6 VR-focused accelerators to consider
By Dave Okamoto, Senior Product Marketing Manager, AT&T Developer Program
With the emergence of Virtual Reality (VR) systems such as Oculus Rift, Microsoft Hololens, Samsung Gear VR, HTC Vive, and Magic Leap, developers are beginning to increase their attention on VR technologies and solutions. For companies looking for early-stage funding support, there has been a surge in the number of accelerators for VR-focused startups. While we cannot endorse any accelerator, we wanted to call out a number of accelerators that you may want to research if you’re interested in VR.
We encourage you to do your homework in an effort to fully understand what each of the different accelerators offer, to see if they may be a good match for your company and vision. There are a number of high-profile accelerators you may have already know such as Y Combinator, GV, Techstars, and 500 Startups. Below
Are 6 accelerators who have officially announced their intent to focus on funding and providing guidance for startups in the VR space:
1. Boost VC
Boost VC, based in San Mateo, California, has 34 startups in its VR portfolio. The accelerator “believes that Virtual Reality is poised to become the third major technology in the past 20+ years that will change how we live and work.”
Hosted in the foothills of Nevada County, the Green Screen Institute accelerator is a 10-week program for startups focused on content creation for VR and AR platforms. Participants in the program receive a $50,000 stipend, office space, housing, networking opportunities, VR and AR developer kits, production facilities, legal and accounting services, and access to other educational programming. Application requirements are listed here.
Earlier this year, HTC announced they are launching a $100 million accelerator program for startups that want to use HTC’s VR technology. The $100 million investment fund, led by HTC, has a goal to “support a healthy and vibrant ecosystem for the Vive.” Companies in the accelerator will be given between $50,000 and $200,000 in exchange for a small amount of equity, plus other benefits.
In 2015, Rothenberg Ventures’ River, a program for Frontier technology startups, selected 13 startups for its VR accelerator. The 2016 Rothenberg Ventures River Fall 2016 applications are now being accepted. Through River, companies receive a $200,000+ investment, office space in Rothenberg Ventures Coworking in San Francisco, demo day opportunities, and mentorship from tech luminaries.
The Samsung Accelerator provides strategic capital, office space in San Francisco and New York, operational and product support to seasoned entrepreneurs so they can build market-driven software and services. The program provides seasoned entrepreneurs with all of the elements typically found within a startup, including access to Samsung’s information technology platform, products, and devices. Recent startups in the accelerator are focused on VR, IoT, payments, and consumer businesses for mobile, wearables, and TV.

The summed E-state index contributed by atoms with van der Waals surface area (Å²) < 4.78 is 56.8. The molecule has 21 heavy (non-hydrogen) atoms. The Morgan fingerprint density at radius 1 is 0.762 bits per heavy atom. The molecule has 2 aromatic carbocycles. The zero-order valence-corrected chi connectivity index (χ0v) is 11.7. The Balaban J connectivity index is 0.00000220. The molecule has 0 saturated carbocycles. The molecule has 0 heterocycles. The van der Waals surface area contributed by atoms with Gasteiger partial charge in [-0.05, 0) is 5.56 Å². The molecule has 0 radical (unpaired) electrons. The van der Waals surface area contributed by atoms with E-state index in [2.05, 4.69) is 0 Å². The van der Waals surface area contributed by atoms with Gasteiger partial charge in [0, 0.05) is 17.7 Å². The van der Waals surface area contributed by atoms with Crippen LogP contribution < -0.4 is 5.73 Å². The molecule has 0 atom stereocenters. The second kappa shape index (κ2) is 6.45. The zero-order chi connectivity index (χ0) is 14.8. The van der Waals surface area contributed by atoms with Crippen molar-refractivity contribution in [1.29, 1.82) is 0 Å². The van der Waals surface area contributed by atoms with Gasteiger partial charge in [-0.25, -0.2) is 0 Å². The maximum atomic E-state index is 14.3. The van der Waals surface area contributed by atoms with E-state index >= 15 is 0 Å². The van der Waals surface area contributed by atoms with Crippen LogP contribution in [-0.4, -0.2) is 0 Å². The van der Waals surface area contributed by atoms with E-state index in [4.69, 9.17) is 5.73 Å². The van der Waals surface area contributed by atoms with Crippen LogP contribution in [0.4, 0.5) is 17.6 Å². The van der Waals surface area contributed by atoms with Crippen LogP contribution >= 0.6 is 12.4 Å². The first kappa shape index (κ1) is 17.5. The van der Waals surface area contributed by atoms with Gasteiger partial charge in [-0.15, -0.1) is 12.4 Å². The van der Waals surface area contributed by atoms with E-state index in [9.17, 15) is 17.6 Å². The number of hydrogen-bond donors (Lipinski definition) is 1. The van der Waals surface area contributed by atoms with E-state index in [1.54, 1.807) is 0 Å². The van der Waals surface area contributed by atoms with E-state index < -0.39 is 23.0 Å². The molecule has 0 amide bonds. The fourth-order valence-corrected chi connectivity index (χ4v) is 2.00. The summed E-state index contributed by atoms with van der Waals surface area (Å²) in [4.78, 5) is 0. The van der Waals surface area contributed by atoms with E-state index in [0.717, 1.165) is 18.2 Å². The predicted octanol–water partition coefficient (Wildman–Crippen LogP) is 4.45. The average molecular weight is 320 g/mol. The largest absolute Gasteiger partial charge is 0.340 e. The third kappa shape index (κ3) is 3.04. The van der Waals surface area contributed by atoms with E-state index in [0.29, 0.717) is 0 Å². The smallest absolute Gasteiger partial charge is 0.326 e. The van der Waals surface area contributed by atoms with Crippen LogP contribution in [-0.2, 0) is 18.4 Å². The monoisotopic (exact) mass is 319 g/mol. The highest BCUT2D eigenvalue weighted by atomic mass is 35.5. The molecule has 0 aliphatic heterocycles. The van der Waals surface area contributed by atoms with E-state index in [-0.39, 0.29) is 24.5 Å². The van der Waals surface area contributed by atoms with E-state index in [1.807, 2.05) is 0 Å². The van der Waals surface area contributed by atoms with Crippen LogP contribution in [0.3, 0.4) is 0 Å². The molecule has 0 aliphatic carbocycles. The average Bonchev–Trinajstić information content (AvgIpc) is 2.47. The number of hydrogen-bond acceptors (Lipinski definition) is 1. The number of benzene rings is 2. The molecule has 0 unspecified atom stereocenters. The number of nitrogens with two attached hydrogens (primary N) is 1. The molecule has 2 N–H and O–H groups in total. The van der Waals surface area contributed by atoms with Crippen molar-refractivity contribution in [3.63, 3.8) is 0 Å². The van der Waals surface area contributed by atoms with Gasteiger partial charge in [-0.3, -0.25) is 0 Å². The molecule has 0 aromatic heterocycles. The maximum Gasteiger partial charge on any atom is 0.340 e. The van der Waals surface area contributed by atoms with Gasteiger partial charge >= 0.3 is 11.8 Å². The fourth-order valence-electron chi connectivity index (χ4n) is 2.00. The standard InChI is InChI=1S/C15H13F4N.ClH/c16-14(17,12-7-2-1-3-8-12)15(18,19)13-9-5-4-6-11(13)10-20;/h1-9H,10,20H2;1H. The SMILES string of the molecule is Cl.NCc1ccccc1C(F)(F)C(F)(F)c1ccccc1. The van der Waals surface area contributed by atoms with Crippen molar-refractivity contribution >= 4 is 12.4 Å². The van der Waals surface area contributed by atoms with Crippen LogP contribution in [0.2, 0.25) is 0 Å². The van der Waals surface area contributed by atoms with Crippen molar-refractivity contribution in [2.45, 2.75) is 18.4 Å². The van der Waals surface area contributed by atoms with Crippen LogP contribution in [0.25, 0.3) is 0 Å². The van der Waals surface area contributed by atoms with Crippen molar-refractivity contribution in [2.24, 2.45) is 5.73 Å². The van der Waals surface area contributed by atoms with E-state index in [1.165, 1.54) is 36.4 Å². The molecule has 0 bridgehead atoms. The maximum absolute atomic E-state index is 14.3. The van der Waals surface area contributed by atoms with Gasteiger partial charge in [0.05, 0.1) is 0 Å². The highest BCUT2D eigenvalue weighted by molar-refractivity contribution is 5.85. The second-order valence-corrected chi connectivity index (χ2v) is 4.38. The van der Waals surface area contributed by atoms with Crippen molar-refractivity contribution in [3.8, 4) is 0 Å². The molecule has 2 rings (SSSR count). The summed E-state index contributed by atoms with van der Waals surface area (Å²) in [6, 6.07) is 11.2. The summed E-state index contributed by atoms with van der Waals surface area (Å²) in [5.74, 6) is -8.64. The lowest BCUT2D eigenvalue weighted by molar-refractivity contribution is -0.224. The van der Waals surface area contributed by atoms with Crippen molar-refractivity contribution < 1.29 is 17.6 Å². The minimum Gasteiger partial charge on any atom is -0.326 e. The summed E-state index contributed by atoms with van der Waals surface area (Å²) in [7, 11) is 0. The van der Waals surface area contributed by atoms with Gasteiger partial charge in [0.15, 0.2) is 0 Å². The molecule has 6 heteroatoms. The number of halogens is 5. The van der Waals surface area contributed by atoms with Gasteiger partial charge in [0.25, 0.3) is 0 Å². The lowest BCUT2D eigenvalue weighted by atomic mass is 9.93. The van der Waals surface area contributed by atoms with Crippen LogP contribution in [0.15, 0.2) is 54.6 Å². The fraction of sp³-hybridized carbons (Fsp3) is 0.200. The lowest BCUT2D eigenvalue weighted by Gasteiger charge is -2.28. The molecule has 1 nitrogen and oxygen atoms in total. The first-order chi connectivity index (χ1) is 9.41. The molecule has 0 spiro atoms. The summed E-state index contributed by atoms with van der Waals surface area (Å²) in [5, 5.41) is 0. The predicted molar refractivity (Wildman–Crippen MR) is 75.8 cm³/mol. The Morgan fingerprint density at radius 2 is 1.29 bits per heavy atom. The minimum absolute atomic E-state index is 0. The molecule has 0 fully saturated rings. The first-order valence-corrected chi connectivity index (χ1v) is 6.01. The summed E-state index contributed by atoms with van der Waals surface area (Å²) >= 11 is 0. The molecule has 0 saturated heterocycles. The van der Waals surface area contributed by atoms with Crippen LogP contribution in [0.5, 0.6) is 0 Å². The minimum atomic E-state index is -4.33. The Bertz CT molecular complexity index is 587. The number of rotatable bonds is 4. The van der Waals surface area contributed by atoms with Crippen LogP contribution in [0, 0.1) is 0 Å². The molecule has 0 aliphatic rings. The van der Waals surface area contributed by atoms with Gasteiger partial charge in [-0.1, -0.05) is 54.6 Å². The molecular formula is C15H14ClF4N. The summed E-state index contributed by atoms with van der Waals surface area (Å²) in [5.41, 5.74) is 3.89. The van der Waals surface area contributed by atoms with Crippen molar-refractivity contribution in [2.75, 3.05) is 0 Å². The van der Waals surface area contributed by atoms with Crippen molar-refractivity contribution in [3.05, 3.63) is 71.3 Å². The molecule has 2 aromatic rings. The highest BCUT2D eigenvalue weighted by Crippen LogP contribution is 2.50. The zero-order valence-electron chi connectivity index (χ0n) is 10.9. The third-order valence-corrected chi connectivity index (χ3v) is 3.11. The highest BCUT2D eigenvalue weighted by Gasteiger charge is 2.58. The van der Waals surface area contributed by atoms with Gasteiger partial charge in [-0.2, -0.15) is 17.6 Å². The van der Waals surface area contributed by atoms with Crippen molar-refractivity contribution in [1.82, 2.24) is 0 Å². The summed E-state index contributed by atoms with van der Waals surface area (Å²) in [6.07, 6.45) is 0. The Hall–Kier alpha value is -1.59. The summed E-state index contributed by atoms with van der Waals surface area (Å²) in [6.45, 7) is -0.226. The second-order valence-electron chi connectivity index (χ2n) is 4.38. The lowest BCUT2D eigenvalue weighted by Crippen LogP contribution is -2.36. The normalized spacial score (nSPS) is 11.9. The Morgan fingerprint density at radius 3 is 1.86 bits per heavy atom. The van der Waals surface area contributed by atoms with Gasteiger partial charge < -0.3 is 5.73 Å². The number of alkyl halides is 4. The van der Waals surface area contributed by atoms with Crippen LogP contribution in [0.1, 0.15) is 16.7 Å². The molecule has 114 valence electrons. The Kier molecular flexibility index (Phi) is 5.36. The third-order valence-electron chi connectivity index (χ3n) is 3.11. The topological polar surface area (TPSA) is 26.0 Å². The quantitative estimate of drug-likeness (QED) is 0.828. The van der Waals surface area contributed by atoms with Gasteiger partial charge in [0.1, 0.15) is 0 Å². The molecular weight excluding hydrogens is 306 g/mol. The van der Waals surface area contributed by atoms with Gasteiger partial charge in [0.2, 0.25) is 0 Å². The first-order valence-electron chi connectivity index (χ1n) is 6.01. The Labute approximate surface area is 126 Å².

SXSW is hosting their ninth annual SXSW Accelerator Startup Pitch Competition during the SXSW Interactive Festival in Austin, TX on March 11-12, 2017. The competition will feature 50 interactive tech companies across 10 different categories. Registration closes on November 11, 2016. Since the inaugural competition in 2009, 353 companies have been funded – 71% of the participants.
Helpful Questions to Ask Before Applying to a VR Accelerator
It’s important to note that each accelerator will have its own set of requirements. Accelerators are typically highly competitive and will require that you answer an extensive list of questions about your business idea including the competition, your market, and more. You can also expect a variety of qualification requirements among accelerators, such as accepting companies who are at various stages of funding and development, and specific intellectual property agreements. They are conducting extensive research on your business, so it is important that you perform exhaustive research yourself before applying. Some topics to consider include:
- Is this the right timing for you and your business to join a VR accelerator? Consider the time you’ll need to dedicate to properly research, apply, and prepare your business to go down this path.
- Do the accelerator program mentors match your business needs? Can you identify how they will immediately add value? For example, research whether the mentor’s backgrounds and expertise align with the areas that match your business needs.
- Research the accelerator’s track record, reputation, and consider interviewing companies who have participated in the program to learn more about the type of experience and support you can expect if accepted.
- Can you commit to all of the program’s obligations, including their residency and length of time requirements? Many accelerators will require a six-month residency commitment at their designated office space.
Are there any other accelerators focusing on VR worth checking out? Do you have any tips for startups who are considering applying for an accelerator program? Let us know in the comments. For more articles on AR, VR, and all things video, see our new AT&T Video and VR site.